A Royal Bank of Canada account manager and an investment-house lawyer, leaders of the country’s curling teams, are among Canada’s best Olympic gold medal hopes in Sochi.
Brad Jacobs, the Royal Bank account manager, was undefeated in Canada’s qualifying trials held in December, while Jennifer Jones, a lawyer at World Financial Group, a unit of The Hague-based insurer Aegon NV (AGN), won the women’s event. Jacobs’ success signals a shift from a smoking and drinking culture to ripped biceps and fist-pumping for the curling crowd.
“Something that our team is definitely going to try to do is bring a little bit more youth, a little more excitement, a little more fire,” Jacobs said in a phone interview from his office in Sault Ste. Marie, Ontario. “Hopefully that will spread to a broader audience, not only in Canada but internationally, and grow the sport.”
The Canadian men’s curling squad is the favorite with 8:15 odds of winning gold, followed by Sweden at 9:2, according to betting website Paddy Power, which shows the nation’s women’s team also the top pick for curling gold at 3:10 over China at 12:5. The Canadian men’s hockey team, stacked with National Hockey League stars led by Sidney Crosby, are 2:1 favorites to repeat as gold medalists, compared with 11:5 for host Russia.
Canada’s curlers, both men and women, have won medals at all four Olympics since curling was re-introduced as a sport in 1998. The men have won two gold and two silvers, compared to the men’s hockey team, which has won gold twice and crashed out of the medals in 2006 and 1998.
“The Canadian team are obviously a really good team, but we’re going to have to make them work for it in Sochi when they meet Norway,” curler Thomas Ulsrud, who lost to Canada in the gold medal match at the 2010 Vancouver games, told Canadian Press Jan. 19 at a tournament in Las Vegas.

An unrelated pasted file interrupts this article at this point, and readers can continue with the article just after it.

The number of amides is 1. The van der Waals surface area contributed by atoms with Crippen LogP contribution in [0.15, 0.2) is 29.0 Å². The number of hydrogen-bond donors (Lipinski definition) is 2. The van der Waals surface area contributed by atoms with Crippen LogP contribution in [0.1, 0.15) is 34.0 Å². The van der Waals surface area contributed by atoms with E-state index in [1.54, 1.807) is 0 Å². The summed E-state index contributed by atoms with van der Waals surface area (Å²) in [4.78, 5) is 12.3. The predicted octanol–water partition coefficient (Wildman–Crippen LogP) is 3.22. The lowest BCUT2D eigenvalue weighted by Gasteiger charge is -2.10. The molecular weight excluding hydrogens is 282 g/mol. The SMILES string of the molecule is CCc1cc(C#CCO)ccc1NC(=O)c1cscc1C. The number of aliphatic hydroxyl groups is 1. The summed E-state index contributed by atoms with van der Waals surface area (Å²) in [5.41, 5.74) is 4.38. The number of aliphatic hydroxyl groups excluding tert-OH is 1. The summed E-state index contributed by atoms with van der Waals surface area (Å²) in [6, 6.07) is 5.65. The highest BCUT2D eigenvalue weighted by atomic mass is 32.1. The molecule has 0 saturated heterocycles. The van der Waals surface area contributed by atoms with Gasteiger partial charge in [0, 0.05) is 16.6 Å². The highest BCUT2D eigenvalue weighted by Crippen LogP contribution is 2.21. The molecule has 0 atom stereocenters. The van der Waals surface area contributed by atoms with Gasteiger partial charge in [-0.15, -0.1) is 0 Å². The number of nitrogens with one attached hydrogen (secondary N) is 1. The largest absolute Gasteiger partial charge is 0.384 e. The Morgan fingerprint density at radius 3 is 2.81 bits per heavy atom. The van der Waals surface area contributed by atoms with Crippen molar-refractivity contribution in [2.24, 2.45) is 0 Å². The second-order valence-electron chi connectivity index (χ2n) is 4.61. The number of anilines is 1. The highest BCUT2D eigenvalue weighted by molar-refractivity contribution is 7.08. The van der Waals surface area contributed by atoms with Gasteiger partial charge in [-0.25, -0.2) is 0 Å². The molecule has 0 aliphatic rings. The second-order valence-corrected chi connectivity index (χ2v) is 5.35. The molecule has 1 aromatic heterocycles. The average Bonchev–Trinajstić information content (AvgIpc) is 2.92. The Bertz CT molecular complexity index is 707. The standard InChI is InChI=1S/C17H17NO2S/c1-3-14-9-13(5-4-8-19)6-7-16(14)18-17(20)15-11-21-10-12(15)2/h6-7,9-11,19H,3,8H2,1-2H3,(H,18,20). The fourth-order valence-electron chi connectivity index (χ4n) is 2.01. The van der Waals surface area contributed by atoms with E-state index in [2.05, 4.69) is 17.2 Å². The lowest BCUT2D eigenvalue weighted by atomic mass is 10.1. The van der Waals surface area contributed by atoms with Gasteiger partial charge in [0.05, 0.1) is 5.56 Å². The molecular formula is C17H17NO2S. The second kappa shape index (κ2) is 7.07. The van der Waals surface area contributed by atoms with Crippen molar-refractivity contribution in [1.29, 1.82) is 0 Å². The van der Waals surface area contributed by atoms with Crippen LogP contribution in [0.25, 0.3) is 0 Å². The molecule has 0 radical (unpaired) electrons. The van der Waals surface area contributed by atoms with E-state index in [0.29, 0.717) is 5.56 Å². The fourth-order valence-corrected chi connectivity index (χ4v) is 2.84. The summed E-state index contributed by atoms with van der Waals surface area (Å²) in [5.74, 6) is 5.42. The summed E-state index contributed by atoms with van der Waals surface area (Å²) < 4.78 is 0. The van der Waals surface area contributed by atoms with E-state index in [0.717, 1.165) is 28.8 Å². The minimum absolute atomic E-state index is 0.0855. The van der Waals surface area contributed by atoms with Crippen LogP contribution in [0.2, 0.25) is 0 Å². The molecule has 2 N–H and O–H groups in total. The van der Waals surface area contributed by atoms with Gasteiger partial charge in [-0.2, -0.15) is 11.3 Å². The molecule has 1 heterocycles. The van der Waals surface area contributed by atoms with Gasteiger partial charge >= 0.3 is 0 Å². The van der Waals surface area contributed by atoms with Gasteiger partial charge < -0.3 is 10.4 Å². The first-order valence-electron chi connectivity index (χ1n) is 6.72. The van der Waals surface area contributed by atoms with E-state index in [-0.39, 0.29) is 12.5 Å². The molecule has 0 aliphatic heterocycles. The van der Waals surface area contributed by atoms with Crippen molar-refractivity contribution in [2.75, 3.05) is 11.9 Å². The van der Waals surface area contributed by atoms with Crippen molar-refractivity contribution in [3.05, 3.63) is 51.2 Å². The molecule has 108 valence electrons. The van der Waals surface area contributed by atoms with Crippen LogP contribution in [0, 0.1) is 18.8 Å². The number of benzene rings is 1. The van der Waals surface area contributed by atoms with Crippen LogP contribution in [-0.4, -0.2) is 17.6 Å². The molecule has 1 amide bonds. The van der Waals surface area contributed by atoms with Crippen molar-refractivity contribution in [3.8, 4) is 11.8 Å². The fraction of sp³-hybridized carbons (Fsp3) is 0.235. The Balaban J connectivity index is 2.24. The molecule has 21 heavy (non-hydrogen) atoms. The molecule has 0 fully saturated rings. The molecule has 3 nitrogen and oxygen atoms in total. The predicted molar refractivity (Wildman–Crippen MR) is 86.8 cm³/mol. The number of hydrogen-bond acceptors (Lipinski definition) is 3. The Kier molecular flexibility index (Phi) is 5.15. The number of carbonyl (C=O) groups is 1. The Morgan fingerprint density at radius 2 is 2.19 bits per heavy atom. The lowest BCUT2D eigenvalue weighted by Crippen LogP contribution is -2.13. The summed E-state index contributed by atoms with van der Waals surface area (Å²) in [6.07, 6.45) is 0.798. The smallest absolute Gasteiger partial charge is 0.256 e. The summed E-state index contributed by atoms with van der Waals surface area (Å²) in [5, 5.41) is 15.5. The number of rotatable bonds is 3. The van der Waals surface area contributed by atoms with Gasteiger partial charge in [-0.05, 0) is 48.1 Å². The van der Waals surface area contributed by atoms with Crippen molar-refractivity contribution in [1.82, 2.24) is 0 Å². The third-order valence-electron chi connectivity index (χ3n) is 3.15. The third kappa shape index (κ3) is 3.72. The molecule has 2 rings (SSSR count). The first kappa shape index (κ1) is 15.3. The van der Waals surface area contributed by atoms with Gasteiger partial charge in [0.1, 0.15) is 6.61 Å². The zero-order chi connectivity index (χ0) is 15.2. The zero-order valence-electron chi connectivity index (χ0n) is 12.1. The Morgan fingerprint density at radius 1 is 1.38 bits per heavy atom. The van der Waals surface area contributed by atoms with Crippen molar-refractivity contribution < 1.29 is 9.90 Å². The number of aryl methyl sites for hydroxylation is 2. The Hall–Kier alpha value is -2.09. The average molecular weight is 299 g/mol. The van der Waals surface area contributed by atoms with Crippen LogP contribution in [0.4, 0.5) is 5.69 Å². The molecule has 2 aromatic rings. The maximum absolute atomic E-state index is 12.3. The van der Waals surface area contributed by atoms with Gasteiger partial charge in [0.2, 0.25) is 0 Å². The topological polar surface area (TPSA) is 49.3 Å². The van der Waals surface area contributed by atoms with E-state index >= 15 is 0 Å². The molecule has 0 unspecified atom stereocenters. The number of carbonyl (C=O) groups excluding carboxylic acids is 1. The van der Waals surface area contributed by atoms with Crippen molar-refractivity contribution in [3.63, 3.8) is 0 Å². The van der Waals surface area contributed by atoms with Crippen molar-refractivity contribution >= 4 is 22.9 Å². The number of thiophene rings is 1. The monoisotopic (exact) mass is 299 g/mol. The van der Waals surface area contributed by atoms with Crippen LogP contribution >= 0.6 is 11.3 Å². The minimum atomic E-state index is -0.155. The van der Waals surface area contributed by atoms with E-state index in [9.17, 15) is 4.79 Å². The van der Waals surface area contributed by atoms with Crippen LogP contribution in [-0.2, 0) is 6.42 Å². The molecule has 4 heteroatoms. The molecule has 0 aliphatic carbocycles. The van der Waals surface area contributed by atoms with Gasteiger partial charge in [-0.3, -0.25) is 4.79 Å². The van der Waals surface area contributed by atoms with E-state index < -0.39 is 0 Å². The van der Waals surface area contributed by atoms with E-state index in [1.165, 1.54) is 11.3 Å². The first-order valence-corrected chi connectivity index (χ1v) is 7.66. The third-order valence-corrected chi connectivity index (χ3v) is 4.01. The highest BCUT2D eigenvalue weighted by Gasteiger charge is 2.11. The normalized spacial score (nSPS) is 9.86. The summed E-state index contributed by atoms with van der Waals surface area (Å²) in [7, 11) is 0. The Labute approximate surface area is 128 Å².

Canada’s women curlers also look to be a solid bet for a medal, having won gold, silver and two bronze at the last four games.
The U.S. men’s team, led by John Shuster, took the last qualifying slot for the games in December, while the U.S. women will be led by Erika Brown. Those teams will be accompanied by honorary captain Vernon Davis of the National Football League’s San Francisco 49ers, his second such tour.
“The Olympics have definitely grown curling around the world,” said Canada’s Jones, who will face opponents from across Europe, China, South Korea and Japan in the women’s tournament, which begins Feb. 10.
Jones laughed at comparisons between the financial rewards of curling compared to the National Hockey League players who are going to Russia. While she said she must return to work right after the competition, the planning it takes to juggle work, family and sport merge together to help her as an athlete and lawyer, she said.
“There are absolutely similarities” between her work and sport, said Jones, who at 39 is the oldest Canadian athlete at the games. Going to the Olympics “is something you dream of as a kid.” Canada won 14 gold medals at the 2010 Vancouver games, a record for the country.
History shows that the financial industry has had a good record producing curling gold. Anette Norberg, a Swedish actuary at Folksam Group, won two gold medals in 2006 and 2010.
Royal Bank (RY), Canada’s second-largest lender by assets, has been “extremely supportive” of his need to juggle work with the travel needed for top-level competition, said Jacobs.
Before taking off for Sochi, his workdays were filled with locals stopping by to wish him good luck. “When I’m in my office there are clients in a lot of the other account managers’ offices; if my door is open they will pop in and say hello and congratulations.”
Curling pits four-player teams against each other on a sheet of ice 42 meters (46 yards) long, where they throw granite rocks weighing 19.1 kilograms (42 pounds) toward rings surrounding a target. Teams score one point for each of their eight rocks that is both sitting in the rings and is closer than any opposing rock to the center.
While not as popular as hockey or figure skating, curling was the “cult hit” of the 2010 Vancouver games, according to the U.S. network NBC. Investors can get a taste this month as CNBC plans to air 36 hours of it, including during the 5 p.m. to 8 p.m. New York time weekday slot. There will be another 45 hours of live curling and hockey coverage on the MSNBC network.
“Curling is an important part of our coverage of the Winter Games, and we are excited about the continuing growth of the sport,” NBC spokesman Alex Rozis said in an e-mail message.
To contact the reporter on this story: Greg Quinn in Ottawa at firstname.lastname@example.org
To contact the editor responsible for this story: Paul Badertscher at email@example.com